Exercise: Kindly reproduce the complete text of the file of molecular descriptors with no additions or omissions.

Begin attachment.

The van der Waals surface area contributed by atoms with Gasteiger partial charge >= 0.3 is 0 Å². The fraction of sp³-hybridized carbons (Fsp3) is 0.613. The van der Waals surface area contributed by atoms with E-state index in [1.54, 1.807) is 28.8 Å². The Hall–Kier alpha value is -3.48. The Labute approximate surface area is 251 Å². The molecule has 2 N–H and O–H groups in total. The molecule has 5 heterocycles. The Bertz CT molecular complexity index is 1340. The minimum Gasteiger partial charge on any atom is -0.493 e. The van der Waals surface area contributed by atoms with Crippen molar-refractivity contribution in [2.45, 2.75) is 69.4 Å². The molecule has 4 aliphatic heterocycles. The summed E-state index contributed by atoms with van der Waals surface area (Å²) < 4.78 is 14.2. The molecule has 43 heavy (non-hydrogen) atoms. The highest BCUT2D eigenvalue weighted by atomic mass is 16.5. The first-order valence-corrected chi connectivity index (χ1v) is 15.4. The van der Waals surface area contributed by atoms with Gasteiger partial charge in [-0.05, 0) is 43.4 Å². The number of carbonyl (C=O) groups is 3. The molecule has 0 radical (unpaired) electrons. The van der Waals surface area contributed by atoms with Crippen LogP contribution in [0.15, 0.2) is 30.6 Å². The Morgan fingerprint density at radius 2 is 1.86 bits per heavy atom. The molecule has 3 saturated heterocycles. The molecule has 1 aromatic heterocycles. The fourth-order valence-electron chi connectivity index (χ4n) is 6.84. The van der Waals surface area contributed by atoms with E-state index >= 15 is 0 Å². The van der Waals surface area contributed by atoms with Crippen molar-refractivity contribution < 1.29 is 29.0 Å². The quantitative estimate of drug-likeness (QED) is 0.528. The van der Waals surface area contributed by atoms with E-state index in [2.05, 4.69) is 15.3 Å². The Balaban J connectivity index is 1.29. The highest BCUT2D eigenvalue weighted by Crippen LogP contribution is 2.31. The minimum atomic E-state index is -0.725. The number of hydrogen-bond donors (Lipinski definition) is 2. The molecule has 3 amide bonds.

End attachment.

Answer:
The van der Waals surface area contributed by atoms with Gasteiger partial charge >= 0.3 is 0 Å². The fraction of sp³-hybridized carbons (Fsp3) is 0.613. The van der Waals surface area contributed by atoms with E-state index in [1.54, 1.807) is 28.8 Å². The Hall–Kier alpha value is -3.48. The Labute approximate surface area is 251 Å². The molecule has 2 N–H and O–H groups in total. The molecule has 5 heterocycles. The Bertz CT molecular complexity index is 1340. The minimum Gasteiger partial charge on any atom is -0.493 e. The van der Waals surface area contributed by atoms with Crippen molar-refractivity contribution in [2.45, 2.75) is 69.4 Å². The molecule has 4 aliphatic heterocycles. The summed E-state index contributed by atoms with van der Waals surface area (Å²) < 4.78 is 14.2. The molecule has 43 heavy (non-hydrogen) atoms. The highest BCUT2D eigenvalue weighted by atomic mass is 16.5. The first-order valence-corrected chi connectivity index (χ1v) is 15.4. The van der Waals surface area contributed by atoms with Gasteiger partial charge in [-0.05, 0) is 43.4 Å². The number of carbonyl (C=O) groups is 3. The molecule has 0 radical (unpaired) electrons. The van der Waals surface area contributed by atoms with Crippen LogP contribution in [0.15, 0.2) is 30.6 Å². The Morgan fingerprint density at radius 2 is 1.86 bits per heavy atom. The molecule has 3 saturated heterocycles. The molecule has 1 aromatic heterocycles. The fourth-order valence-electron chi connectivity index (χ4n) is 6.84. The van der Waals surface area contributed by atoms with E-state index >= 15 is 0 Å². The van der Waals surface area contributed by atoms with Crippen molar-refractivity contribution < 1.29 is 29.0 Å². The quantitative estimate of drug-likeness (QED) is 0.528. The van der Waals surface area contributed by atoms with E-state index in [2.05, 4.69) is 15.3 Å². The Balaban J connectivity index is 1.29. The highest BCUT2D eigenvalue weighted by Crippen LogP contribution is 2.31. The minimum atomic E-state index is -0.725. The number of hydrogen-bond donors (Lipinski definition) is 2. The molecule has 3 amide bonds.